Although Allied forces led by the Americans bombarded Iwo Jima with bombs dropped from the sky and heavy gunfire from ships positioned off the coast of the island, the strategy developed by Japanese General Tadamichi Kuribayashi meant that the forces controlling it suffered little damage and were thus ready to repel the initial attack by the U.S. Marines, under the command of Holland M. “Howlin’ Mad” Smith.

Marines Invade Iwo Jima

On February 19, 1945, U.S. Marines made an amphibious landing on Iwo Jima and were met immediately with unforeseen challenges. First and foremost, the beaches of the island were made up of steep dunes of soft, gray volcanic ash, which made getting sturdy footing and passage for vehicles difficult.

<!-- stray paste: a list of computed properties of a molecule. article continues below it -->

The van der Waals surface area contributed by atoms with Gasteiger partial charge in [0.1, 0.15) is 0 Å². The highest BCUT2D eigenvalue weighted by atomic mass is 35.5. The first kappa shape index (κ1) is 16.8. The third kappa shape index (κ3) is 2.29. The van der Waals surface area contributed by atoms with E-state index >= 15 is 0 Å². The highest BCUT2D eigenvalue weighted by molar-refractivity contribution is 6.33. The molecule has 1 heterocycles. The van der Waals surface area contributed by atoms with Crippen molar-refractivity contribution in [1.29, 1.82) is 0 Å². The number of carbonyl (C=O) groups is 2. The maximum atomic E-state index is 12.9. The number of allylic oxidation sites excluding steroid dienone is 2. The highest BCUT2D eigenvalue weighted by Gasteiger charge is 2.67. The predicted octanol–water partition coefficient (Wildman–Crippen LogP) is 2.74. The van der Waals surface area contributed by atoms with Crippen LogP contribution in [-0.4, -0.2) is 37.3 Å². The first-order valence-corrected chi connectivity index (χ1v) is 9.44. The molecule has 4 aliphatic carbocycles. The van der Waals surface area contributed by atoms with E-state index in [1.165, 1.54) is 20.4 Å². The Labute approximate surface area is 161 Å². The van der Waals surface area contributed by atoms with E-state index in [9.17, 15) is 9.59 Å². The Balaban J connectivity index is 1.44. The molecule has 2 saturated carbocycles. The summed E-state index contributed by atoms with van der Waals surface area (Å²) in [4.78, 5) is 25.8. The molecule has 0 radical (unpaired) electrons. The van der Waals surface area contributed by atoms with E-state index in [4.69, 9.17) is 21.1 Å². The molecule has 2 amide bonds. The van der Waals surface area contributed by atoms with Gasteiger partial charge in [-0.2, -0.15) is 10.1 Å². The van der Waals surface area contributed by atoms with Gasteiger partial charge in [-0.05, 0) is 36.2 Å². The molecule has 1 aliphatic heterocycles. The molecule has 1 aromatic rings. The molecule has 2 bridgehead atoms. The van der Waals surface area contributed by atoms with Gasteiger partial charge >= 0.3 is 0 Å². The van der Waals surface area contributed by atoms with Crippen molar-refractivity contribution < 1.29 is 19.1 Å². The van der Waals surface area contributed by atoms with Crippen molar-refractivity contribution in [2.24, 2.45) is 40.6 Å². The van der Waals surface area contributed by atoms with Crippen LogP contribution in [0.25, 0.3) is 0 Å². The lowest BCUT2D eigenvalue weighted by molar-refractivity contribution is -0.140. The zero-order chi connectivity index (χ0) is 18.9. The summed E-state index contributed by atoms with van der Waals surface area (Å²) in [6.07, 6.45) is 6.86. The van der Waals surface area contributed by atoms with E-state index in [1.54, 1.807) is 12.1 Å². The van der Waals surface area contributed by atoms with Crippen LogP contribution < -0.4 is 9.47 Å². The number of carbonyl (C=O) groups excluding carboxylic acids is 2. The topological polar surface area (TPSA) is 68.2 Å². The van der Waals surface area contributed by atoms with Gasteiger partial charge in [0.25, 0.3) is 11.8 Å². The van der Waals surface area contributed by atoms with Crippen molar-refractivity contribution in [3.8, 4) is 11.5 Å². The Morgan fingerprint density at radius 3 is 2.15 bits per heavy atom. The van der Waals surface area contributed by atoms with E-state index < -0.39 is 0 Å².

As the Marines struggled forward, the Japanese laid in wait. The Americans assumed the pre-attack bombardment had been effective, and had crippled the enemy’s defenses on the island.

However, the lack of immediate response was simply part of Kuribayashi’s plan.

With the Americans struggling to get a foothold on the beaches of Iwo Jima—literally and figuratively—Kuribayashi’s artillery positions in the mountains above opened fire, stalling the advancing Marines and inflicting significant casualties.

Despite a banzai charge by dozens of Japanese soldiers as dusk fell, however, the Marines were eventually able to move in past the beach and seize part of one Iwo Jima’s airfields—the stated mission of the invasion.

Battle of Iwo Jima Rages On